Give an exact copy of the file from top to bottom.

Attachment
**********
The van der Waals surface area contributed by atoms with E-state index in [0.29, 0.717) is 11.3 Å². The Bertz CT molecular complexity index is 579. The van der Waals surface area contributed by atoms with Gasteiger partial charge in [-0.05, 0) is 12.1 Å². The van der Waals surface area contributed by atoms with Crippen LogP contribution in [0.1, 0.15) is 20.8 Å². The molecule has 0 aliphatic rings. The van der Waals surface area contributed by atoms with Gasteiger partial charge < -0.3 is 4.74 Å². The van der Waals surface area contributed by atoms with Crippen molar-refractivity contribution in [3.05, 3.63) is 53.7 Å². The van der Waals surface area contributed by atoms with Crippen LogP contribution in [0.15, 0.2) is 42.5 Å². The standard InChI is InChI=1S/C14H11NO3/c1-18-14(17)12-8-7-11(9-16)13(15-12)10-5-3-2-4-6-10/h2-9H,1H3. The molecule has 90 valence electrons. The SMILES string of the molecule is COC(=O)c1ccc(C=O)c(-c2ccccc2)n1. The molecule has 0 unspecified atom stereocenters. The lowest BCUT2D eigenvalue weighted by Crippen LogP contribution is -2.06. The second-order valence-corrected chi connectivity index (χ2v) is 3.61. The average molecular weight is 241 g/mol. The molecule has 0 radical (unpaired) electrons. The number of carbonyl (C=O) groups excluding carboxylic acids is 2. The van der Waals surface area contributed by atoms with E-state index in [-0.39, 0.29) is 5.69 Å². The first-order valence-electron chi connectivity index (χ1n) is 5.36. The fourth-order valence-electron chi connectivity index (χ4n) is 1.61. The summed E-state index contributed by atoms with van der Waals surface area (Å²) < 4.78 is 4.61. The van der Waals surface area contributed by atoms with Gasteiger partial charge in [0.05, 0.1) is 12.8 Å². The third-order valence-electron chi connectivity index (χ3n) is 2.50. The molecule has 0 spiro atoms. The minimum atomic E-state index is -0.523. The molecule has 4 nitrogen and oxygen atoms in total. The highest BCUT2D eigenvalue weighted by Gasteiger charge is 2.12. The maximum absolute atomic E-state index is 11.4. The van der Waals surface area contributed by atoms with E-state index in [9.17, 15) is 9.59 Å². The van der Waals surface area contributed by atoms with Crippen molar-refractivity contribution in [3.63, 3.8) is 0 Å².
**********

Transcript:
The van der Waals surface area contributed by atoms with E-state index in [0.29, 0.717) is 11.3 Å². The Bertz CT molecular complexity index is 579. The van der Waals surface area contributed by atoms with Gasteiger partial charge in [-0.05, 0) is 12.1 Å². The van der Waals surface area contributed by atoms with Crippen LogP contribution in [0.1, 0.15) is 20.8 Å². The molecule has 0 aliphatic rings. The van der Waals surface area contributed by atoms with Gasteiger partial charge < -0.3 is 4.74 Å². The van der Waals surface area contributed by atoms with Crippen molar-refractivity contribution in [3.05, 3.63) is 53.7 Å². The van der Waals surface area contributed by atoms with Crippen LogP contribution in [0.15, 0.2) is 42.5 Å². The standard InChI is InChI=1S/C14H11NO3/c1-18-14(17)12-8-7-11(9-16)13(15-12)10-5-3-2-4-6-10/h2-9H,1H3. The molecule has 90 valence electrons. The SMILES string of the molecule is COC(=O)c1ccc(C=O)c(-c2ccccc2)n1. The molecule has 0 unspecified atom stereocenters. The lowest BCUT2D eigenvalue weighted by Crippen LogP contribution is -2.06. The second-order valence-corrected chi connectivity index (χ2v) is 3.61. The average molecular weight is 241 g/mol. The molecule has 0 radical (unpaired) electrons. The number of carbonyl (C=O) groups excluding carboxylic acids is 2. The van der Waals surface area contributed by atoms with E-state index in [-0.39, 0.29) is 5.69 Å². The first-order valence-electron chi connectivity index (χ1n) is 5.36. The fourth-order valence-electron chi connectivity index (χ4n) is 1.61. The summed E-state index contributed by atoms with van der Waals surface area (Å²) < 4.78 is 4.61. The van der Waals surface area contributed by atoms with Gasteiger partial charge in [0.05, 0.1) is 12.8 Å². The third-order valence-electron chi connectivity index (χ3n) is 2.50. The molecule has 0 spiro atoms. The minimum atomic E-state index is -0.523. The molecule has 4 nitrogen and oxygen atoms in total. The highest BCUT2D eigenvalue weighted by Gasteiger charge is 2.12. The maximum absolute atomic E-state index is 11.4. The van der Waals surface area contributed by atoms with E-state index in [9.17, 15) is 9.59 Å². The van der Waals surface area contributed by atoms with Crippen molar-refractivity contribution in [3.63, 3.8) is 0 Å².